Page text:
Of course A. E. Millison was married to someone and she could have been born in Mercer County, too. Kate and Samuel were both born there. Amazingly enough, I heard back right away from my Millison DNA match. That’s practically unheard of. He was able to provide a few quick links for some family information. I was able to determine that A. E. Millison was married to Phoebe Cummings who had been born in Quebec. So the common DNA came through A. E. Millison. The name is also spelled Milliron and Milleson. The family originated in Germany.
I did some research on the family and wasn’t able to find a connection to Kate right away. A. E. did have a daughter named Orra, which is the middle name of Kate’s daughter Emma (Mona’s grandmother). He also had sisters by the name of Catherine and Susannah, both of which are family names in the Phenice line. But the Catherine that was his sister had a well-documented family that did not match our Cathrine. Where was the connection?
1850 Census record from Venango, Pennsylvania. The first complete household shows Moore, Ann Magdelene, James, Emory, Catharine, and Thos Foster.
I found another tree that had the Millison family documented on it. I thought I would try a different approach. I searched for the last name Foster to see if that was in the tree. Sure enough it was. And there it was – a Catherine Foster born in 1848. I went to check out her page and saw that her mother was listed as Anne Magdeleen Milliron, born in Mercer County, Pennsylvania. She was the sister to A. E. Millison. There was a brother of Cathrine with the name of Emery, another name to tie it all together.
When I saw that her father’s name was listed as Morris Foster, I thought it looked familiar. In the beginning of 2018 I had come across a Census record from Venango, Pennsylvania, in 1850. There was a two-year-old daughter in the household named Catharine. She had a brother named Emory, a mom named Ann Magdelene, and a father named Moore Foster. I had saved this but was never able to find any other information on this household.
Maybe if I had been searching for Morris Foster I would have had better luck. The other problem is that Morris Foster died in 1852. Ann Magdelene soon married George Rihel and the first of their nine children together was born in 1854. So little Kate Foster grew up in a household of Rihels after that point. She was a Foster child, but in name only.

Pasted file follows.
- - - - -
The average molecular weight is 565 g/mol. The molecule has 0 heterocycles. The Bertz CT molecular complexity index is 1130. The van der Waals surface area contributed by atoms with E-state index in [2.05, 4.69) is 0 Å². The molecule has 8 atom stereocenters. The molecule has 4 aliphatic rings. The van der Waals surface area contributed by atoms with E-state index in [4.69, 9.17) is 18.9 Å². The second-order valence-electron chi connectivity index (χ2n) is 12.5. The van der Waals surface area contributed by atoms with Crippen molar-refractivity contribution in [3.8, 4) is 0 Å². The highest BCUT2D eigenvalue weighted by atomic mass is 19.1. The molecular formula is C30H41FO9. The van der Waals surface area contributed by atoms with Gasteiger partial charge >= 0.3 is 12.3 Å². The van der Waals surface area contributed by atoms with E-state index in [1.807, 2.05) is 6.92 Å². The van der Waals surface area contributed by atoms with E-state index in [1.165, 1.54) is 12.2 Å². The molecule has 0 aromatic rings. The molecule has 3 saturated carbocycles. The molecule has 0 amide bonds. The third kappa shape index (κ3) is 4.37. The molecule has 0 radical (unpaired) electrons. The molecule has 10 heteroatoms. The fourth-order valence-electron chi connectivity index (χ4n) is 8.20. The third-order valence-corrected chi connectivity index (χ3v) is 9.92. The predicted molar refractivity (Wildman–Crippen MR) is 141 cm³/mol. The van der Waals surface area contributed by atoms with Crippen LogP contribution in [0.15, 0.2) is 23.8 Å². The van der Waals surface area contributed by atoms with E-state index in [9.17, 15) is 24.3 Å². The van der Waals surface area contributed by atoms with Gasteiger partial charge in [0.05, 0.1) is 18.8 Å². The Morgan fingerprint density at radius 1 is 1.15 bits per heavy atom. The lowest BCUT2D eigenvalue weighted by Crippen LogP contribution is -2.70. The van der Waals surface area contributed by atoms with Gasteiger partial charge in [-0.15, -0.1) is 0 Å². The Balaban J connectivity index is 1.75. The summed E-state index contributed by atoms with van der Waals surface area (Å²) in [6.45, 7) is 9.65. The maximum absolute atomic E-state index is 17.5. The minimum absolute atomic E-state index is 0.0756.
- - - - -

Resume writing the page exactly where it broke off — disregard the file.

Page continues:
Catherine Foster in the Rihel household in 1860
So the relationship to A. E. Millison stated in the article was slightly inaccurate. Kate was his niece (not his sister) and William Emory Phenice was his grand nephew. They must have had a close family connection for them to visit like they did. Yet that article was instrumental in making a great connection. I am going to have to pay close attention to those old newspaper blurbs about family visiting family because you never know what little morsel of information can lead to a great discovery.
And a great discovery it is. For Kate’s father’s side, I only have his name so far. But for Anne Magdeleen, she is the first of four generations found. The family was in Pennsylvania for a long time. Most of them were from Germany, and one of our ancestors was born on the voyage to the US. Another was a Revolutionary War soldier who died in the Battle of the Wabash at the age of 36.
Now that I’ve updated my family tree with these new names, I’ve been able to identify many DNA matches who also have these names. I had suspected that they were connections through Cathrine Foster and now I have enough information to make the connection.
Now that I have walked my way through all of this information, I’m starting to believe it a bit more.
Cathrine Jane Foster Phenice family tree